A new study suggests that outdated government tests could be putting cell phone users at risk.
The Federal Communications Commission frequently tests the amount of radiation to which cell phone users are exposed.
But according to the Environmental Health Trust, those tests are flawed.
The government uses a plastic mannequin head to test the effects of cell phone radiation.The mannequin, however, is the equivalent of a man with the height measuring 6' 2" and weighting 220 pounds, which represents only 3 percent of the population.
The new report suggests the tests do not accurately report the amount of radiation to which the other 97 percent of the population has been exposed when using cell phones, including women and children.
"The standard for cell phones has been developed based on old science and old models and old assumptions about how we use cell phones, and that's why they need to change," said Dr. Devra Lee Davis, the founder and president of the Environmental Health Trust.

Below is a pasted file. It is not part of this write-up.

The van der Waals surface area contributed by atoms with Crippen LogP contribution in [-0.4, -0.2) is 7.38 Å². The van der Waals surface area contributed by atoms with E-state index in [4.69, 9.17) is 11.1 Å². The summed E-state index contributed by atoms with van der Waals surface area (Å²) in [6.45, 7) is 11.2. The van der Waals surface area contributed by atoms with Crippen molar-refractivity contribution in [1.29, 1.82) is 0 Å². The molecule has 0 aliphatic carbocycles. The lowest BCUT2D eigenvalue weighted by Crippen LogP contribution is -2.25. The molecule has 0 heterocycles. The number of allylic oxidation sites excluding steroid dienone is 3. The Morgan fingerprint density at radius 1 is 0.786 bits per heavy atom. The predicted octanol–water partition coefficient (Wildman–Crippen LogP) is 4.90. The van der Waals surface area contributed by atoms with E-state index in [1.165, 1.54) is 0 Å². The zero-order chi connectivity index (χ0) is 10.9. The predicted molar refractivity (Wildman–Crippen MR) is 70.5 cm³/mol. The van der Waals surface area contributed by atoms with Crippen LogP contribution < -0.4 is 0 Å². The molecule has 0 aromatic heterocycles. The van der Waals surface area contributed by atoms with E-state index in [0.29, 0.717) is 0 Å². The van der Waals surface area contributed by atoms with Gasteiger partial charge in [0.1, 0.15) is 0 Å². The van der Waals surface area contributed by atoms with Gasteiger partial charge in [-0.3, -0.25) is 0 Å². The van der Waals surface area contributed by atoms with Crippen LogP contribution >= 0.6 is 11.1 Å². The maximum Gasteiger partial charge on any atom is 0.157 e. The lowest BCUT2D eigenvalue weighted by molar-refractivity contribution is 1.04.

Radiation penetrates 150 percent deeper in a 10-year-old child than it does in an adult male.
The trust is working to find alternative tests. However, both the FCC and independent scientists say that there is no conclusive evidence that cell phone radiation causes cancer.
"There are different types. The radiation from X-rays is ionizing radiation. The kind from cell phones is the same from microwave ovens. There is no good proof that it has caused cancer," said Dr. Richard Besser, ABC News medical editor and the former acting director of the American Centers for Disease Control and Prevention.
Besser says it is still wise for cell phone users to be cautious. He recommends that parents limit the amount of time their children spend on the phone.
He also suggests using hands free devices like a speaker phone whenever possible.